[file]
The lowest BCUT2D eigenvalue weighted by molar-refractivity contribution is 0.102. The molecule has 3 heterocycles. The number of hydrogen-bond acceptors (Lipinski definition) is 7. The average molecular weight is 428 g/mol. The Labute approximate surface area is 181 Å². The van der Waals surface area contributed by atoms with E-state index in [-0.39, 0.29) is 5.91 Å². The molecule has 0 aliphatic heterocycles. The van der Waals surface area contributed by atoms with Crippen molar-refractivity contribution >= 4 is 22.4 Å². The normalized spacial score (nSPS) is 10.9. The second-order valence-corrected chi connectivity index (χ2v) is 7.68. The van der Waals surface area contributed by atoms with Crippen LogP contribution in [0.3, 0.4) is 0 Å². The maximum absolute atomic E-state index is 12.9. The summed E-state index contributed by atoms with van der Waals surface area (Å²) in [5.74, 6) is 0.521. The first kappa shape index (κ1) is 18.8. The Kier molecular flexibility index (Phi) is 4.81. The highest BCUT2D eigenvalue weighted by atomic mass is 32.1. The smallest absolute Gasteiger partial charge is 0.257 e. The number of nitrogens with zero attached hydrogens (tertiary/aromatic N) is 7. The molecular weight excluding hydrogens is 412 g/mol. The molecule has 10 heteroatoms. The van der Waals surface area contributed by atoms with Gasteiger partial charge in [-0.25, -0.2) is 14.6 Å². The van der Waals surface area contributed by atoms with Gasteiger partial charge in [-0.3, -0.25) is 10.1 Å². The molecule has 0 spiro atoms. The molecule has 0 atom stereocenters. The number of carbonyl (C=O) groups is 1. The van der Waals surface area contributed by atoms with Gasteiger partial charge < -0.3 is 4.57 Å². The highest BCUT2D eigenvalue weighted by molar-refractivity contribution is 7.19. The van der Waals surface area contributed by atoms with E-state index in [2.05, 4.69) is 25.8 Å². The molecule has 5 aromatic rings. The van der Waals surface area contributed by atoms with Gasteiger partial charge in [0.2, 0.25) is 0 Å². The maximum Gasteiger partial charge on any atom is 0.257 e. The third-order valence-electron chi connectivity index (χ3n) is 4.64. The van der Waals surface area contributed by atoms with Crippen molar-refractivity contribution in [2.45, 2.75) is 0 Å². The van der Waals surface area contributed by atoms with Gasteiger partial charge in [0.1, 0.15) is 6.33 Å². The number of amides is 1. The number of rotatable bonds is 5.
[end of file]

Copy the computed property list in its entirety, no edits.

The lowest BCUT2D eigenvalue weighted by molar-refractivity contribution is 0.102. The molecule has 3 heterocycles. The number of hydrogen-bond acceptors (Lipinski definition) is 7. The average molecular weight is 428 g/mol. The Labute approximate surface area is 181 Å². The van der Waals surface area contributed by atoms with E-state index in [-0.39, 0.29) is 5.91 Å². The molecule has 0 aliphatic heterocycles. The van der Waals surface area contributed by atoms with Crippen molar-refractivity contribution >= 4 is 22.4 Å². The normalized spacial score (nSPS) is 10.9. The second-order valence-corrected chi connectivity index (χ2v) is 7.68. The van der Waals surface area contributed by atoms with Crippen LogP contribution in [0.3, 0.4) is 0 Å². The maximum absolute atomic E-state index is 12.9. The summed E-state index contributed by atoms with van der Waals surface area (Å²) in [5.74, 6) is 0.521. The first kappa shape index (κ1) is 18.8. The Kier molecular flexibility index (Phi) is 4.81. The highest BCUT2D eigenvalue weighted by atomic mass is 32.1. The smallest absolute Gasteiger partial charge is 0.257 e. The number of nitrogens with zero attached hydrogens (tertiary/aromatic N) is 7. The molecular weight excluding hydrogens is 412 g/mol. The molecule has 10 heteroatoms. The van der Waals surface area contributed by atoms with Gasteiger partial charge in [-0.25, -0.2) is 14.6 Å². The van der Waals surface area contributed by atoms with Gasteiger partial charge in [-0.3, -0.25) is 10.1 Å². The molecule has 0 spiro atoms. The molecule has 0 atom stereocenters. The number of carbonyl (C=O) groups is 1. The van der Waals surface area contributed by atoms with Gasteiger partial charge < -0.3 is 4.57 Å². The highest BCUT2D eigenvalue weighted by molar-refractivity contribution is 7.19. The van der Waals surface area contributed by atoms with E-state index in [2.05, 4.69) is 25.8 Å². The molecule has 5 aromatic rings. The van der Waals surface area contributed by atoms with Gasteiger partial charge in [0.2, 0.25) is 0 Å². The maximum Gasteiger partial charge on any atom is 0.257 e. The third-order valence-electron chi connectivity index (χ3n) is 4.64. The van der Waals surface area contributed by atoms with Crippen molar-refractivity contribution in [2.45, 2.75) is 0 Å². The van der Waals surface area contributed by atoms with Gasteiger partial charge in [0.1, 0.15) is 6.33 Å². The number of amides is 1. The number of rotatable bonds is 5.